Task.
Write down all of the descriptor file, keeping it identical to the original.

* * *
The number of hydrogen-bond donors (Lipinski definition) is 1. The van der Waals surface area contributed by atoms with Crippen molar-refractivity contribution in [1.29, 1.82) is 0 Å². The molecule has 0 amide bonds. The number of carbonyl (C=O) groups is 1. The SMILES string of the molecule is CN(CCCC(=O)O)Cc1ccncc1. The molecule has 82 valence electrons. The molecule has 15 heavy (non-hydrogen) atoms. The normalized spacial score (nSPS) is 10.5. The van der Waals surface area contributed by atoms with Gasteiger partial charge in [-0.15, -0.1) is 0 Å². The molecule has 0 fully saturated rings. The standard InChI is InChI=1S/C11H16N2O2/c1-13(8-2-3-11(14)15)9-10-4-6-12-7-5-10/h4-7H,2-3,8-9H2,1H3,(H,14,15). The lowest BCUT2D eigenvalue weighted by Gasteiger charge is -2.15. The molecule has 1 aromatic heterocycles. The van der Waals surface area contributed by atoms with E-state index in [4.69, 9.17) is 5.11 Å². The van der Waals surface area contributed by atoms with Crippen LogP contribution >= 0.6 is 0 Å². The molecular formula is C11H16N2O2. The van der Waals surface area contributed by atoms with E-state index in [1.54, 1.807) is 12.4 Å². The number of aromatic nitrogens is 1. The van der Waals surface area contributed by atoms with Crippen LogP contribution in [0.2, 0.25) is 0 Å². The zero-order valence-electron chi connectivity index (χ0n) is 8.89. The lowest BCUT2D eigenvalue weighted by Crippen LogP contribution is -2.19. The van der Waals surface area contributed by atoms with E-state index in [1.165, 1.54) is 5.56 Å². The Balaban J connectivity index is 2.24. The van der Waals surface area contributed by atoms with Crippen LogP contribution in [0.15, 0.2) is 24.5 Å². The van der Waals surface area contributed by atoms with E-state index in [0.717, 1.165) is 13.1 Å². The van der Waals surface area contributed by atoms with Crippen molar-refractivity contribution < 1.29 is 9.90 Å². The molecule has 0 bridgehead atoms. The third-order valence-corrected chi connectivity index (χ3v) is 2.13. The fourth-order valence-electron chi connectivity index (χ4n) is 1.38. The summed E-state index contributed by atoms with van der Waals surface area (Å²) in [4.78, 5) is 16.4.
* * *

The number of hydrogen-bond donors (Lipinski definition) is 1. The van der Waals surface area contributed by atoms with Crippen molar-refractivity contribution in [1.29, 1.82) is 0 Å². The molecule has 0 amide bonds. The number of carbonyl (C=O) groups is 1. The SMILES string of the molecule is CN(CCCC(=O)O)Cc1ccncc1. The molecule has 82 valence electrons. The molecule has 15 heavy (non-hydrogen) atoms. The normalized spacial score (nSPS) is 10.5. The van der Waals surface area contributed by atoms with Gasteiger partial charge in [-0.15, -0.1) is 0 Å². The molecule has 0 fully saturated rings. The standard InChI is InChI=1S/C11H16N2O2/c1-13(8-2-3-11(14)15)9-10-4-6-12-7-5-10/h4-7H,2-3,8-9H2,1H3,(H,14,15). The lowest BCUT2D eigenvalue weighted by Gasteiger charge is -2.15. The molecule has 1 aromatic heterocycles. The van der Waals surface area contributed by atoms with E-state index in [4.69, 9.17) is 5.11 Å². The van der Waals surface area contributed by atoms with Crippen LogP contribution >= 0.6 is 0 Å². The molecular formula is C11H16N2O2. The van der Waals surface area contributed by atoms with E-state index in [1.54, 1.807) is 12.4 Å². The number of aromatic nitrogens is 1. The van der Waals surface area contributed by atoms with Crippen LogP contribution in [0.2, 0.25) is 0 Å². The zero-order valence-electron chi connectivity index (χ0n) is 8.89. The lowest BCUT2D eigenvalue weighted by Crippen LogP contribution is -2.19. The van der Waals surface area contributed by atoms with E-state index in [1.165, 1.54) is 5.56 Å². The Balaban J connectivity index is 2.24. The van der Waals surface area contributed by atoms with Crippen LogP contribution in [0.15, 0.2) is 24.5 Å². The van der Waals surface area contributed by atoms with E-state index in [0.717, 1.165) is 13.1 Å². The van der Waals surface area contributed by atoms with Crippen molar-refractivity contribution < 1.29 is 9.90 Å². The molecule has 0 bridgehead atoms. The third-order valence-corrected chi connectivity index (χ3v) is 2.13. The fourth-order valence-electron chi connectivity index (χ4n) is 1.38. The summed E-state index contributed by atoms with van der Waals surface area (Å²) in [4.78, 5) is 16.4.